David Smith: ‘Check out this very good article by Bill Gross of PIMCO about long-term trends.’
☞ Bill Gross is so smart! I got to interview him for a PBS series years ago, and he just blew me away. Here’s what I wrote about him in this space on December 11, 1997:
Bill Gross manages $90 billion or so in bonds, which has to be really boring until you realize that he somehow manages to squeeze an extra 1% return out of his portfolio year after year-an extra $900 million. But the image that impressed me even more, as we looked from his Laguna Beach living room out over the Pacific, was of a 53-year-old man determined to live to 100, getting it into his mind to run from Carmel to the Golden Gate Bridge-five back-to-back marathons over five successive days. On the last day of this run, his kidney ruptured. Blood was running down his leg. But he hadn’t reached the bridge, so he kept running. Only when he finished did he allow the ambulance to whisk him away.
It may be worth noting that if you try to beat the markets, you’re competing with guys like Bill Gross. (If your 401(k) offers a bond fund managed by PIMCO, it could warrant serious consideration.)
Those who don’t live and breathe yield curves may find his article – though deft and colorful – hard fully to follow. But that’s OK. If nothing else, it will give you a sense of the complexity of the markets and the difficulty of steering our economic ship.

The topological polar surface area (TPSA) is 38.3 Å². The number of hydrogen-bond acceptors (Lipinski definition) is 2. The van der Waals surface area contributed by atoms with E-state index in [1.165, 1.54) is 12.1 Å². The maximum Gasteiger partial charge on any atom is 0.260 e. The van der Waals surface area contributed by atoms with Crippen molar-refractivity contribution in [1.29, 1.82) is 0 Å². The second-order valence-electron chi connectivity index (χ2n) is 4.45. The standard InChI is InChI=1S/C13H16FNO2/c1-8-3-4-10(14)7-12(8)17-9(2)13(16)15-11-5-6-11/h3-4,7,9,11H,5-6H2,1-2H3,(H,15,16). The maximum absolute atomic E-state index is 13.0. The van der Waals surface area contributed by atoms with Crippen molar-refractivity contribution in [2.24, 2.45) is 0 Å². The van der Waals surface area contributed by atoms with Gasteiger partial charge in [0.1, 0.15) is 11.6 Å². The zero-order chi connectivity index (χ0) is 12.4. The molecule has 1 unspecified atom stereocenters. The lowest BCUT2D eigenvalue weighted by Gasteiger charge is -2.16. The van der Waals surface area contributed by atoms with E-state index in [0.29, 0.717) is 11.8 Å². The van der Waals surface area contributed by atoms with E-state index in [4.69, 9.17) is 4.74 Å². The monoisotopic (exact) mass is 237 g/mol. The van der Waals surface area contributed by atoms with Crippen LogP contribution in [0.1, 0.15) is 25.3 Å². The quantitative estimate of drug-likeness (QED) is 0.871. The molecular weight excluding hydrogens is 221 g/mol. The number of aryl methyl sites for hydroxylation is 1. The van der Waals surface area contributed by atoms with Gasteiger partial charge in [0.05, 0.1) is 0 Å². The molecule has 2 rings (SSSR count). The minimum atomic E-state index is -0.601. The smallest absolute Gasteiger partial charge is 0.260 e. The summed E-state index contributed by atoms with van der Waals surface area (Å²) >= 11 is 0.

A ZERO PERCENT TAX ON CERTAIN CAPITAL GAINS?
Several of you raised good and interesting objections to last week’s idea of a zero percent tax on capital gains realized from the purchase of newly issued securities. I hope to get around to presenting those objections, but in the meantime just wanted to note that my idea did not meet with universal applause. (I still like it, but your objections are very much worth discussion.)
AND SPEAKING OF LIVELY DEBATE
Tim Galpin: ‘Thank you for including the link on 4 Feb. to Mr. Clinton’s comments in the BBC forum. I confess to being generally predisposed to disagree with his politics and I might not have otherwise seen it.’
☞ Thanks, Tim. Few things are as impressive as an open mind.
Quote of the Day
In 1800, 75% of [an American's] working man's expenditures went for food alone. By 1850, that had dropped to 50%. Today it is a little more than 11%.~The Wall Street Journal, September 20, 1996
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